Art Sculpture Wheel By Robert Loughlin (1949 – 2011), 2005
Art piece come's with Certificate of Originality.
Signed to verso 'SR'
Artist: Robert Loughlin
Title: Untitled wheel
Materials: Acrylic on wheel
Measurements: Diameter wheel 54 cm, Depth 5 cm. Height with standard 68 cm
Art Sculpture Wheel By Robert Loughlin (1949 – 2011), 2005
Like many art stories, this one begins not with a birth but a death — that of Robert Loughlin, whose demise was wild enough to give Vincent van Gogh a run for his money.
In life, Mr. Loughlin was a furniture picker who sold Paul Evans tables to New York’s swankiest midcentury furniture shops. In death, he has gained a measure of immortality for his Dadaesque series of paintings, “The Brute,” which depicts a kind of Cro-Magnon James Dean with a cigarette dangling from his mouth.
He is the misanthropic muse whose sole pleasures in life, aside from nicotine consumption, are plaid shirts, sex and a stiff drink.
Ostensibly, the Brute was inspired by Gary Carlson, a strapping Vietnam War veteran whom Mr. Loughlin met in 1980 at the gay leather bar Boots & Saddles. But Mr. Carlson wound up being entirely tamable, while the more diminutive Mr. Loughlin lived like a wild man until his tragic death.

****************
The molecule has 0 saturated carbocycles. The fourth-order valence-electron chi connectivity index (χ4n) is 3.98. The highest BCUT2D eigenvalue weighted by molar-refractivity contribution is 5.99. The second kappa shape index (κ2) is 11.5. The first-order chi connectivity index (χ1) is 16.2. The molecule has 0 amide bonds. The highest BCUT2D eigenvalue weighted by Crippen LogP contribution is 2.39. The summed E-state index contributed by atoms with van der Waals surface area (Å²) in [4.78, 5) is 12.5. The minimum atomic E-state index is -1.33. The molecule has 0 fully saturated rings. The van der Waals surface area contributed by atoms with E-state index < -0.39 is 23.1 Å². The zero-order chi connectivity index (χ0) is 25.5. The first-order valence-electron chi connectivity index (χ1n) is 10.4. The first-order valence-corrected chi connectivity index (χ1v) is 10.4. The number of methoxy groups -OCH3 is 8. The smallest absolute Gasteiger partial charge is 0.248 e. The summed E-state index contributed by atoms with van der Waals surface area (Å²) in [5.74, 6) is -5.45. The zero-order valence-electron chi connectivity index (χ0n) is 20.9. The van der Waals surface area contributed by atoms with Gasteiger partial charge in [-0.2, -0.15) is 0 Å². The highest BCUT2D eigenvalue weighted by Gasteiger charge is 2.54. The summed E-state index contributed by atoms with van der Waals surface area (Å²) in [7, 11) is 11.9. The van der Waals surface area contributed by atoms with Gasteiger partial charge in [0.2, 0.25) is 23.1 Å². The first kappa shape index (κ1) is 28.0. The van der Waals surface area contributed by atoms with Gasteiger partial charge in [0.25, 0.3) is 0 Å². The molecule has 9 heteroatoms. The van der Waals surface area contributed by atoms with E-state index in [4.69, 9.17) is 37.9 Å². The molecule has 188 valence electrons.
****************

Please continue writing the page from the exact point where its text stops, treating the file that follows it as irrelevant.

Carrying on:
In September 2011, while in the middle of a bender, Mr. Loughlin, 62, was hit by a car as he crossed the highway near the Airstream trailer he shared with Mr. Carlson in North Bergen, N.J.
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He died instantly, leaving behind a trove of his works, which he painted not just on canvas but on skateboards, wooden tabletops and Louis XIV chairs.
Since then, Brutes have been popping up in seemingly every design magazine in the world, hung like Where’s Waldos on the walls of modernist apartments in proximity to the requisite Serge Mouille spider lamp, shaggy Moroccan carpet and that erstwhile totem of moneyed minimalism, the George Nakashima coffee table.
Sean MacPherson, the hotelier behind the Marlton and the Ludlow, is a collector of Robert Loughlins. So is William Sofield, the designer of Tom Ford’s stores and David Barton’s gyms. Oribe, the well-known hairstylist, has a pile of them, including a tattoo of the Brute on his arm.
Many collectors purchased their Brutes at interior design stores like Mantiques Modern in Chelsea and Johnson Trading Gallery in Queens. Others got them directly from the artist during his days buying and selling furniture at the Chelsea flea market, where he was a fixture.
Either way, the world of interior design has both facilitated Mr. Loughlin’s rise as an artist and prevented him in a certain way from becoming a bona fide star, since the decorative arts have always been the ugly stepsister among high-end collectors.